Helping people with computers... one answer at a time.
Home networks or other small LAN can stop working for various reasons, but there's a simple reason home networks stop working that's often overlooked.
I'm not able to reach some websites, and the list seems to be growing. I've checked your other articles on the topic, but nothing seems to help. Now, all of a sudden, I can't reach anything. Even my email doesn't work. What's going on?
There are so many reasons that things can go wrong, sometimes it's a wonder things work at all. However, once configured properly LANs tend to be fairly stable.
That is, until they're not.
This might be a problem that I keep forgetting about myself. If it is, it has a trivially simple solution. Until it happens again.
Reboot your router.
Seriously - pull the plug on it, wait 30 seconds, plug it back in. If you have a separate broadband modem, reboot it at the same time.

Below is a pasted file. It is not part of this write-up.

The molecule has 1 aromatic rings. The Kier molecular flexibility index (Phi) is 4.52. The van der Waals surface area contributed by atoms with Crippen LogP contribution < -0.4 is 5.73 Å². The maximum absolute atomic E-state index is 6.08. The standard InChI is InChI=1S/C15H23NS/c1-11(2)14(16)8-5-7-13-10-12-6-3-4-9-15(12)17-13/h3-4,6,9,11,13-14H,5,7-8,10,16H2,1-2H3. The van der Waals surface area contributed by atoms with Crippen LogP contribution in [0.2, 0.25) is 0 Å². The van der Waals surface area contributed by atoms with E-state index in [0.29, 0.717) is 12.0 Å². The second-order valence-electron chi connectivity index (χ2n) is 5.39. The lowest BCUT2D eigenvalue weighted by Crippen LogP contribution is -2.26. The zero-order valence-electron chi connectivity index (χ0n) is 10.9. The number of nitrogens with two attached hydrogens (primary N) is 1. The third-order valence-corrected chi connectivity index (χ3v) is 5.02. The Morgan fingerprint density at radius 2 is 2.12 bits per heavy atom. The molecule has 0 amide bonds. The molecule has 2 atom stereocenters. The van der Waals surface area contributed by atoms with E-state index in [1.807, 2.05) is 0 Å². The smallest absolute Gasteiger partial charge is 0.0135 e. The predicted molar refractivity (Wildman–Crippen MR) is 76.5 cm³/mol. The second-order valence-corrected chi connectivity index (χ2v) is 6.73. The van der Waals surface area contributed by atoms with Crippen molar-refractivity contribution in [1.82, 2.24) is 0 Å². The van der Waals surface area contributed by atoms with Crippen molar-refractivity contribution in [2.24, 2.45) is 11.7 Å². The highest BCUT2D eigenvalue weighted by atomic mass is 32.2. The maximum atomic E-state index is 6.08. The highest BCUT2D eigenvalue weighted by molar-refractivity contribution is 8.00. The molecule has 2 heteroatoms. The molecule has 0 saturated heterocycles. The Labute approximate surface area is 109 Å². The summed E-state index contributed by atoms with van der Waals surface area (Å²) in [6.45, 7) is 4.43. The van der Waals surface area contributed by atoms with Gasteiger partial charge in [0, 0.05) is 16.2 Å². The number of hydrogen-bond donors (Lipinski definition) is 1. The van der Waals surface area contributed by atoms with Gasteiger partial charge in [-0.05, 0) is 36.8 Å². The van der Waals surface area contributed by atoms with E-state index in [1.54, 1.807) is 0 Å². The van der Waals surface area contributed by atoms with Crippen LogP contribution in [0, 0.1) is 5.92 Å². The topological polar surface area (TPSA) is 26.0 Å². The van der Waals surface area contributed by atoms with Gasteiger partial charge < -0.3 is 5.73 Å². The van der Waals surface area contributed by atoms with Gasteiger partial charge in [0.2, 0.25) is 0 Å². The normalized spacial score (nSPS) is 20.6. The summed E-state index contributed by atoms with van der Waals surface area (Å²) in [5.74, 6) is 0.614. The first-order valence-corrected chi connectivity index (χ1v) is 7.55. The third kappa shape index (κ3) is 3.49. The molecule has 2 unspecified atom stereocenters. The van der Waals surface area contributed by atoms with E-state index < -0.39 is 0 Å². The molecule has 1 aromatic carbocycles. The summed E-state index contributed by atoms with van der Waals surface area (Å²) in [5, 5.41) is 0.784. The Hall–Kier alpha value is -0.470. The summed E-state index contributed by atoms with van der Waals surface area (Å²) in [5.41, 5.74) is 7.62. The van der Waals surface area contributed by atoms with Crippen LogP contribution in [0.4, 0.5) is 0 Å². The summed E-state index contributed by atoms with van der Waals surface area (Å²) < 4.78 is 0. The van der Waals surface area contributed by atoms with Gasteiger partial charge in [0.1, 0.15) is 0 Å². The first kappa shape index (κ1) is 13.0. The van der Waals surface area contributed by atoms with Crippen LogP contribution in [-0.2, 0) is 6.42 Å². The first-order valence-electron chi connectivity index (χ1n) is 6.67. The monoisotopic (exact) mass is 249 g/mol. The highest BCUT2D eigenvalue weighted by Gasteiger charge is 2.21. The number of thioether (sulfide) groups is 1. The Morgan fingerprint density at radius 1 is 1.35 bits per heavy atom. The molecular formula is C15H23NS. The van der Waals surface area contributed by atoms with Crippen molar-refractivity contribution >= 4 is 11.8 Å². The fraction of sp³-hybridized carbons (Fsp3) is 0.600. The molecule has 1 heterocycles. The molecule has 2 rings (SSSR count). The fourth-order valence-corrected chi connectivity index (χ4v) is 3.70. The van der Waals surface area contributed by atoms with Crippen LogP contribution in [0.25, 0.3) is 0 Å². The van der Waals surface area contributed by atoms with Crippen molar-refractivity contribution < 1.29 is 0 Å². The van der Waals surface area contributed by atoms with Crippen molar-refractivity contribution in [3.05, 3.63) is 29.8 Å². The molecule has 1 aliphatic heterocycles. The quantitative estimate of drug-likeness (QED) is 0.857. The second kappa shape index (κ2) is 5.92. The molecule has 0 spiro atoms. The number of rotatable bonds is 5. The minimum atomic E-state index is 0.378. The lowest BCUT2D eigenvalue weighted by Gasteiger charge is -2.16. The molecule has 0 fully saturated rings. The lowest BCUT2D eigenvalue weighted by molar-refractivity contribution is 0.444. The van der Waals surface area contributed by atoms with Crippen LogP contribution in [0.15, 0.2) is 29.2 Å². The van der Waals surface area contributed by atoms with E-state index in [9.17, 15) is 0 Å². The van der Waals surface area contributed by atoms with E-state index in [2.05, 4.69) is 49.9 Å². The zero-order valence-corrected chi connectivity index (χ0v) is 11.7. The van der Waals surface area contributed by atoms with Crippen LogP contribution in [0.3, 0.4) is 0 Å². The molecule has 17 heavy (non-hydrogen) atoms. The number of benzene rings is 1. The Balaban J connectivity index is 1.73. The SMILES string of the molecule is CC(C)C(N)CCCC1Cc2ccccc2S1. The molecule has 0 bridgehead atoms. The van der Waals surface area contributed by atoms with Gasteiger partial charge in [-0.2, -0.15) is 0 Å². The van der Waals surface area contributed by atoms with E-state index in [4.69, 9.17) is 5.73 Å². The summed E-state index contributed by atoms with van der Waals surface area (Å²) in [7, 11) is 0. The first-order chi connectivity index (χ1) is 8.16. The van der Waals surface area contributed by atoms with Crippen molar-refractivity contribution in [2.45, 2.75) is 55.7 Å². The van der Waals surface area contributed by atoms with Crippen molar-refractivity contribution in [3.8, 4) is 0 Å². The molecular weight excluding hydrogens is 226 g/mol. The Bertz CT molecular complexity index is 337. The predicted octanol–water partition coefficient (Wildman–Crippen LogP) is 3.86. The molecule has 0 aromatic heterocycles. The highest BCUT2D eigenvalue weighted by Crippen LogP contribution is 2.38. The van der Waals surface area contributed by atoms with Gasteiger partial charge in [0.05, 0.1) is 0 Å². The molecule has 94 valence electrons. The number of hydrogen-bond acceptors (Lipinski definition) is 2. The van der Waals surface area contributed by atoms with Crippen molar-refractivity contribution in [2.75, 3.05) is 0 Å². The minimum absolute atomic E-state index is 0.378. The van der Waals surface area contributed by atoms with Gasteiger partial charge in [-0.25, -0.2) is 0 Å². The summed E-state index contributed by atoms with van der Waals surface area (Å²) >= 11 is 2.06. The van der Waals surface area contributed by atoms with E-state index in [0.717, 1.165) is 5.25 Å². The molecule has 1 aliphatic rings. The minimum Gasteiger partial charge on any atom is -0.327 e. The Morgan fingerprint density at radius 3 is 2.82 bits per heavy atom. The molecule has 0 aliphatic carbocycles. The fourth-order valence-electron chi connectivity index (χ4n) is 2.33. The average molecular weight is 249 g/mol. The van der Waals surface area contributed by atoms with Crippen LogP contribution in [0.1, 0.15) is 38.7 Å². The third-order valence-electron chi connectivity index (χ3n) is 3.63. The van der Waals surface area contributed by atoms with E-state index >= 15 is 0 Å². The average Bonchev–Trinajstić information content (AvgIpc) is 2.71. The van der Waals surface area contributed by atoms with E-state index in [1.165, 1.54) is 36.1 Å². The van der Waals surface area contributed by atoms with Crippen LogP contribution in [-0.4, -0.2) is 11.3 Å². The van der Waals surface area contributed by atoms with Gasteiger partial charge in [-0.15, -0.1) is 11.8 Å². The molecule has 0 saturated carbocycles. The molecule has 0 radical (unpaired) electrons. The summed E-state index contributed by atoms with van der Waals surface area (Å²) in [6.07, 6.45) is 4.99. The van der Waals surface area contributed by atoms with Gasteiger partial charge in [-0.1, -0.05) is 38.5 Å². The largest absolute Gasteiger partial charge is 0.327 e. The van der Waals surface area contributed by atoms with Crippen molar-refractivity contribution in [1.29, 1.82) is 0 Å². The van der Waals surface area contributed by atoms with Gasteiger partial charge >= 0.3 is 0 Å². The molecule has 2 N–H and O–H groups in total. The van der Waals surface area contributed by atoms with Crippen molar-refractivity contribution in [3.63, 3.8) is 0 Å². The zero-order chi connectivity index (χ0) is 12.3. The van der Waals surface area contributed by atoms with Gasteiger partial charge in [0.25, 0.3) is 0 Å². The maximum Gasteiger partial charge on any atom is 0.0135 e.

You might have to reboot your PC at this point as well, to force it to get a new IP address.
If everything suddenly starts working more quickly and more reliably - the problem was the router.
It's not a bad router, per so, it's just that, well ... these things happen. It's one of the many reasons that "Reboot" is one of the first steps in diagnosing computer problems. It puts the computer - or in this case the router - in a known clean initial state.
Routers are really small computers. As such they have to do things like manage memory and run programs - which can sometimes bog down, and even halt, after a lot of use due to software design issues - most typically internal memory management and memory fragmentation within the device. When that happens, they stop functioning, or they function erratically. For example, some websites work, others don't. Maybe some are slow, or maybe everything is slow.
Routers are also electronic devices - and are sensitive to power surges, even cosmic rays, than can sometimes cause erratic behavior.
A reboot is a quick, and easy solution to try.
Every month or so I find that things aren't operating as smoothly as I like, or something stops working on my own home network. So, I trek down the basement and pull the plug for a few seconds. After powering it back on, by the time I've walked back up to my office, everything is working smoothly once again.
(Actually, I usually grumble and wonder "ok, what's happening now?" for a while before I suddenly remember, slap my forehead, and head downstairs for the reboot. You'd think I'd remember.)